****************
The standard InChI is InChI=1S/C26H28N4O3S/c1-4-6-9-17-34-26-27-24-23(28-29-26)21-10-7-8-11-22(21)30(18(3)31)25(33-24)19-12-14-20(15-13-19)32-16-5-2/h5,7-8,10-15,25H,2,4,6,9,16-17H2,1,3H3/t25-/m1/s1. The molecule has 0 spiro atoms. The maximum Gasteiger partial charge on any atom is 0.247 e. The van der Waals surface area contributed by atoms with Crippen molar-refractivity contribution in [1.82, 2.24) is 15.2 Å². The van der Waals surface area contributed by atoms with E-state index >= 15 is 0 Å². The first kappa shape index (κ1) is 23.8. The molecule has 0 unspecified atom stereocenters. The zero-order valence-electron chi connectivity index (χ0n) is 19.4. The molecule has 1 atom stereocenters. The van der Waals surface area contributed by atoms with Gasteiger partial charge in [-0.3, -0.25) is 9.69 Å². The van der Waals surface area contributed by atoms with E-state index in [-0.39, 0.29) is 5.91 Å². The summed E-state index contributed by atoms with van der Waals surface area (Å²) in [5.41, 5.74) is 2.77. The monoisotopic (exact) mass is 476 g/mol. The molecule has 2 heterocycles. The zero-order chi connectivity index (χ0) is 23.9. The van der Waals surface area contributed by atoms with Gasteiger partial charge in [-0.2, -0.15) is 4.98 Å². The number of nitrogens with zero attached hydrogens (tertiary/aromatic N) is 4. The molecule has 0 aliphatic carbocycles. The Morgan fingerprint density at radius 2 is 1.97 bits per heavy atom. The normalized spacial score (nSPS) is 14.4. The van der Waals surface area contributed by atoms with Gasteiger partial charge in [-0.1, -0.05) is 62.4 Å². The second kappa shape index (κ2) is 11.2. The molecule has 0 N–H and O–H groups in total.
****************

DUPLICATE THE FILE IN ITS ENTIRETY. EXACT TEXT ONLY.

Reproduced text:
The standard InChI is InChI=1S/C26H28N4O3S/c1-4-6-9-17-34-26-27-24-23(28-29-26)21-10-7-8-11-22(21)30(18(3)31)25(33-24)19-12-14-20(15-13-19)32-16-5-2/h5,7-8,10-15,25H,2,4,6,9,16-17H2,1,3H3/t25-/m1/s1. The molecule has 0 spiro atoms. The maximum Gasteiger partial charge on any atom is 0.247 e. The van der Waals surface area contributed by atoms with Crippen molar-refractivity contribution in [1.82, 2.24) is 15.2 Å². The van der Waals surface area contributed by atoms with E-state index >= 15 is 0 Å². The first kappa shape index (κ1) is 23.8. The molecule has 0 unspecified atom stereocenters. The zero-order valence-electron chi connectivity index (χ0n) is 19.4. The molecule has 1 atom stereocenters. The van der Waals surface area contributed by atoms with Gasteiger partial charge in [-0.3, -0.25) is 9.69 Å². The van der Waals surface area contributed by atoms with E-state index in [-0.39, 0.29) is 5.91 Å². The summed E-state index contributed by atoms with van der Waals surface area (Å²) in [5.41, 5.74) is 2.77. The monoisotopic (exact) mass is 476 g/mol. The molecule has 2 heterocycles. The zero-order chi connectivity index (χ0) is 23.9. The van der Waals surface area contributed by atoms with Gasteiger partial charge in [-0.2, -0.15) is 4.98 Å². The number of nitrogens with zero attached hydrogens (tertiary/aromatic N) is 4. The molecule has 0 aliphatic carbocycles. The Morgan fingerprint density at radius 2 is 1.97 bits per heavy atom. The normalized spacial score (nSPS) is 14.4. The van der Waals surface area contributed by atoms with Gasteiger partial charge in [-0.1, -0.05) is 62.4 Å². The second kappa shape index (κ2) is 11.2. The molecule has 0 N–H and O–H groups in total.